Six steps to building professional services revenue

Advice Dec 03, 2012

Brocade shares six steps for resellers building their professional services businesses

Brocade (NASDAQ:BRCD) has put forward six steps to help channel firms grow their professional services business.

The vendor says it was prompted after its research showed VARs expect professional services to become their main revenue generator by 2020 – but it only accounts for 25 percent or less of revenues today.

Explains John Mitchell, UK channel sales manager at Brocade: “Over 80 percent of channel organisations questioned in the Channel 2020 survey said that they offer professional services, and it is clear that the channel see professional services as where the bulk of their revenues will come from in the future. However, professional services delivery requires a different skill set, and Brocade believes that vendors have a responsibility to their partners to help them transition and develop that skills set so they can reap the rewards of their investments.”

According to Brocade, channel firms need to:

1. Recognise the importance of perception over price

Product resale may often come down to price, but there is a different value mechanism in play when it comes to selling expertise. Reputation and brand become more important as how the organisation is perceived will come to dictate customer trust and whether they are willing to pay for advice or not. Channel organisations should take advantage of vendor programs that will help them build and promote their professional services reputation and brand.

2. Look for the ‘open’ opportunities

Proprietary technology design closes off many more services opportunities than it opens, preventing channel organisations and their customers from developing best of breed solutions that require consultation, design and support, while only resolving a fraction of the customer’s actual demands. Channel organisations should look for vendor agnostic solutions to add to their portfolio.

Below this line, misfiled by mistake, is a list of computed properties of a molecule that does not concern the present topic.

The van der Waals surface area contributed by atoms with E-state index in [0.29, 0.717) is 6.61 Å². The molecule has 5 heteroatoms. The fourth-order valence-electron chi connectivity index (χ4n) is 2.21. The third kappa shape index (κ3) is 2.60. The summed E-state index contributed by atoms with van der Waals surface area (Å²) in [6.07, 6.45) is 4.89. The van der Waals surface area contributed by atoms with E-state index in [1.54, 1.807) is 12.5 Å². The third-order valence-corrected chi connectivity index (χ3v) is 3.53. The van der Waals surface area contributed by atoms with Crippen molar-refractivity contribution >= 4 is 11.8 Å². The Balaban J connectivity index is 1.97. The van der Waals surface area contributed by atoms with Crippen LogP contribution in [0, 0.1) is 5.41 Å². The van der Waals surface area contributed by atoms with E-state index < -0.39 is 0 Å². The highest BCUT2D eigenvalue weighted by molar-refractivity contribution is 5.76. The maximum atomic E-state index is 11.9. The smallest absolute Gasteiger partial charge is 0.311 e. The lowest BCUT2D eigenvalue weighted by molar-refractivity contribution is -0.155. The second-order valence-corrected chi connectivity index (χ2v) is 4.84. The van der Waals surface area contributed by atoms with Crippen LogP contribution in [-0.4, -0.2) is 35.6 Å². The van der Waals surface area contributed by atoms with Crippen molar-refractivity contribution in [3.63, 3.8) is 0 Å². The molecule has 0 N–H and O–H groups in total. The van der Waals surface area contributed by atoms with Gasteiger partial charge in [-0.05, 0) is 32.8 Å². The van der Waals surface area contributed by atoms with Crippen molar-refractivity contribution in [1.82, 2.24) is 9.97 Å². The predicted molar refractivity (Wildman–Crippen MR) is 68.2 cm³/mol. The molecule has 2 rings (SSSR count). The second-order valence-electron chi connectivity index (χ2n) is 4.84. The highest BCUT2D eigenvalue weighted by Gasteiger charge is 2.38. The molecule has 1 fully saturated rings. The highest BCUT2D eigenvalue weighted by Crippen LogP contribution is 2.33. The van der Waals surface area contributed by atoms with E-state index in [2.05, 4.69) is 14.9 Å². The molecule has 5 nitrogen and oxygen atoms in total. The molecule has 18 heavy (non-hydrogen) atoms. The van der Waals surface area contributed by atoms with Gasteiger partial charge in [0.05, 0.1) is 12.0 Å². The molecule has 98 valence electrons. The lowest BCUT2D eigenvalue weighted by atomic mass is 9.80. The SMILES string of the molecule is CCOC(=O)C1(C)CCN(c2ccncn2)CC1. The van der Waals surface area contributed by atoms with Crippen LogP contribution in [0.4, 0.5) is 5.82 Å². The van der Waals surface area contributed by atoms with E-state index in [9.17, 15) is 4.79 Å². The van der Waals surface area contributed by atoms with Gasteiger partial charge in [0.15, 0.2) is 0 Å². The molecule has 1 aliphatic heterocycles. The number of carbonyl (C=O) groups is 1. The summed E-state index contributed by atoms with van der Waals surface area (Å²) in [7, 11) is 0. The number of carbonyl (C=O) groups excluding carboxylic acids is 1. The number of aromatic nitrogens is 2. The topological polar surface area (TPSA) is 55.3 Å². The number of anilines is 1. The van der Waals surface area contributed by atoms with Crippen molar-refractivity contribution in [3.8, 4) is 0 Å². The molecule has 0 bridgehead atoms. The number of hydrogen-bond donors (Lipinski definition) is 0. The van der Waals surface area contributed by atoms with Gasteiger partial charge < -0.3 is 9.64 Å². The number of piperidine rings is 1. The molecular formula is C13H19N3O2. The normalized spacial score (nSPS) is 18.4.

3. Make sure they qualify

Technology is always changing, and most customer environments remain highly complex, multi-vendor sites. Knowledge is power in these situations, and knowledge means staying informed and educated. Channel organisations need to make sure their teams have the necessary vendor qualifications. It can help with understanding the best technologies for a given customer, what conflicts there may be, adds to their overall value as an advisor, and also often opens up better incentives and access to vendor resources.

4. Expand their horizons

Even if a channel organisation wants to specialise, a good general understanding of relating technology and business needs is critical. They may focus on applications, but if the network is not able to support new applications or access to applications via cloud, the customer will only see that their investment is not resulting in the required improvements. Channel organisations need to make sure their professional services staff expand their understanding of the holistic whole of the environment.

5. Stand out from the crowd

Technology differentiation is the clearest way of standing out from the crowd and offering the customer something different. Professional services is not about going with the status quo, but understanding what different, better, solutions may be available and putting forward a solution that gets the customers attention.

6. Ask what value do their vendors add?

Channel organisations need to ask: “Do my vendor partners’ strategies, vision, and approaches to technology design support or impede our ability to maximise any professional services and support revenue opportunities? Do my vendor partners compete with me for professional services opportunities?” If the answer is “yes”, they should review the vendors on their roster and consider what overall value they deliver.

The report was also critical of vendors in general, with Brocade recently stating that VARs felt that as well as facing direct competition, their professional services ambitions are being restricted by a lack of innovative solutions on offer, overly complex programmes and proprietary vendor technologies.

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Image: Shutterstock

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